Introduction to the Visual Arts

Art & My Major

Art will meet you more than halfway.

This summer we’re looking at a wide range of art, ideas, and media. Vlogs, sculpture, zines, photo, painting, drawing, performance art, environmental art, and so much more. Even though we have a lot of diversity this summer, most of our examples come from art.

Last summer we had a number of Biology majors in Art 110. They thought it’d be cool to have a week where we can each look at how Art and our field can interact. In the case of Biology, Illustration has a long history in both Biology & Medicine. And there’s John J. Audubon’s Birds of America. But, beyond practical uses of art in other fields like Biology, there is also a space where Art Meets Biology. Where artists interested in biology, and biologists interested in art, make works at the intersection of their fields. I think this is true for every major we have in Art 110 this summer.

A Few Examples


Here is Four Shades of Grey by Julianna Paradisi RN, OCN. It’s a photo-composition from her series Color-Coded For Your Safety where she arranges flip-top caps collected from medication vials commonly used in hospital pharmacies.

Four Shades of Grey artist: JParadisi 2011


Here’s an image from the BioArtography project at the University of Michigan.

In the course of research, scientists use special stains to add color to the otherwise transparent tissues. Microscopes then allow detailed observation. The tiny biological structures revealed in these images are beautiful; we share them with you here as a fascinating combination of art and science that we call BioArtography.

Patterning FatesKyoung Jo, Ph.D., Postdoctoral Fellow (Heemskerk Laboratory), Department of Cell and Developmental Biology, University of Michigan Medical School


Eric Singer has a computer science degree from Carnegie Mellon University:

Computer Science

Garnet Hertz was an Informatics student at UCI when he created his Cockroach Mobile Robot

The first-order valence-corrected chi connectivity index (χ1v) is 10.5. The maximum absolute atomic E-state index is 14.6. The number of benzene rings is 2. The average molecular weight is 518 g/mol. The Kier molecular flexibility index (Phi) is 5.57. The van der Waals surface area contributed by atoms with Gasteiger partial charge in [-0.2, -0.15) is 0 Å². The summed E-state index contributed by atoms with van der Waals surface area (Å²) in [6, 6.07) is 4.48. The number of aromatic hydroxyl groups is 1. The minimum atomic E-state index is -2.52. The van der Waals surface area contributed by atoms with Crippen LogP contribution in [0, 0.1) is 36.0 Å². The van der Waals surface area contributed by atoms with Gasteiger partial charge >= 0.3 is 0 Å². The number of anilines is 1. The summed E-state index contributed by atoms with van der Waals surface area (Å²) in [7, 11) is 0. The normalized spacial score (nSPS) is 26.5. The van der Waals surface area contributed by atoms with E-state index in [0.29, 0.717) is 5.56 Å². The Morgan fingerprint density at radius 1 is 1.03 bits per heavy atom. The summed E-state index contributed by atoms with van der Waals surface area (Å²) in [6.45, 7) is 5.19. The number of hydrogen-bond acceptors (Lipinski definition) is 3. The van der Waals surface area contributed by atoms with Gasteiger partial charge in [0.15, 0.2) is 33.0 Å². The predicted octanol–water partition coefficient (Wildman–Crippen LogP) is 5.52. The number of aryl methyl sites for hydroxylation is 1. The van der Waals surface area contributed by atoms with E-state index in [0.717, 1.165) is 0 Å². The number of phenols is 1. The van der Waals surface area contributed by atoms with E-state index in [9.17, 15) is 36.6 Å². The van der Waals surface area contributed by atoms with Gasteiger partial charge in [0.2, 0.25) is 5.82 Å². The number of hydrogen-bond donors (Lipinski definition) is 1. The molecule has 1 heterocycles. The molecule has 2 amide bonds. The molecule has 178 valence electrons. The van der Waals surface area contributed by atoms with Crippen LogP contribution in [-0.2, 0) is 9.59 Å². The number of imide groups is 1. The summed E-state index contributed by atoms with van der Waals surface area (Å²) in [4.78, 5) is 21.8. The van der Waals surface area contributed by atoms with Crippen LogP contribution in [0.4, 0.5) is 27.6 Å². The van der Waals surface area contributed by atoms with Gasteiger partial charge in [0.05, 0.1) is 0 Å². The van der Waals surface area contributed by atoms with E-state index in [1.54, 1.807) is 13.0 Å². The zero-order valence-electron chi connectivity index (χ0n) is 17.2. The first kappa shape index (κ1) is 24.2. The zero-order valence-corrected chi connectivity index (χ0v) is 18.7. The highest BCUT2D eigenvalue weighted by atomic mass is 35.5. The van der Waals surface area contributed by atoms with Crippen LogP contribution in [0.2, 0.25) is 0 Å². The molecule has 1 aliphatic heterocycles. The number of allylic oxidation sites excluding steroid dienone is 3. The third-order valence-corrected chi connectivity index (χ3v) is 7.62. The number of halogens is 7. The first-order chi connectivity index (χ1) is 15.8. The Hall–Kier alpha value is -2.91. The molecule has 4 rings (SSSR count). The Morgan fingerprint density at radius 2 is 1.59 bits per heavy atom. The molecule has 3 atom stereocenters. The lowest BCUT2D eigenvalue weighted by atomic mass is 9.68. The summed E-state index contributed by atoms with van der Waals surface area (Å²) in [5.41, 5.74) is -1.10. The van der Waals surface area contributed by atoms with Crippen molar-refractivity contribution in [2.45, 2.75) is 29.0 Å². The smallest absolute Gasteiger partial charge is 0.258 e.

Nathalie Miebach takes weather data from massive storms and turns it into complex sculptures that embody the forces of nature and time. These sculptures then become musical scores for a string quartet to play.

Electrical Engineering

Kelly Heaton creates circuits that are life-like.

Life-like circuits by Kelly Heaton

Human Resources

Bob Fox & Ebbie Wisecarver discussing the 2021 Next Work Environment competition:


Luke Jerram took several years of New York Stock Exchange (NYSE) and Dow Jones Industrial Average (DJIA) data and rotated them about their X-axis to create sculptural objects:

Art Activity: Art & My Major

For our art activity this week, use something about the ideas or media of your major to create a work of art. There are 2 ways you can do this project:

  1. Come up with a small-to-medium project and actually create, perform, or execute it this week
  2. Come up with a project too large to achieve in 1 week and design it this week

Whether you fully create the project or design it, your Canvas blog post should feature a discussion of what your project is and why you find it interesting or useful.

If you complete the project, include photos or video of what you created:

  • What was your original idea?
  • Did it change as you went along? How?
  • What research did you have to do?
  • How did the execution of the project go?
  • Was your project successful? Why? Or, why not?
  • How do you feel about the finished project?
  • What would you do differently next time?
  • Do you think your Major/Career can be enhanced by thinking about Art?
  • How can Art enhance or empower your Major/Career?

If you Design a large project for potential future execution:

  • What is your idea?
  • What about it demands more than 1 week to perform?
  • What materials, information, data, or other resources will you need?
  • What research will you have to do?
  • How would you go about executing this project?
  • What potential problems do you see in achieving your goals?
  • How will you determine if your project is successful or not?
  • Do you think your Major/Career can be enhanced by thinking about Art?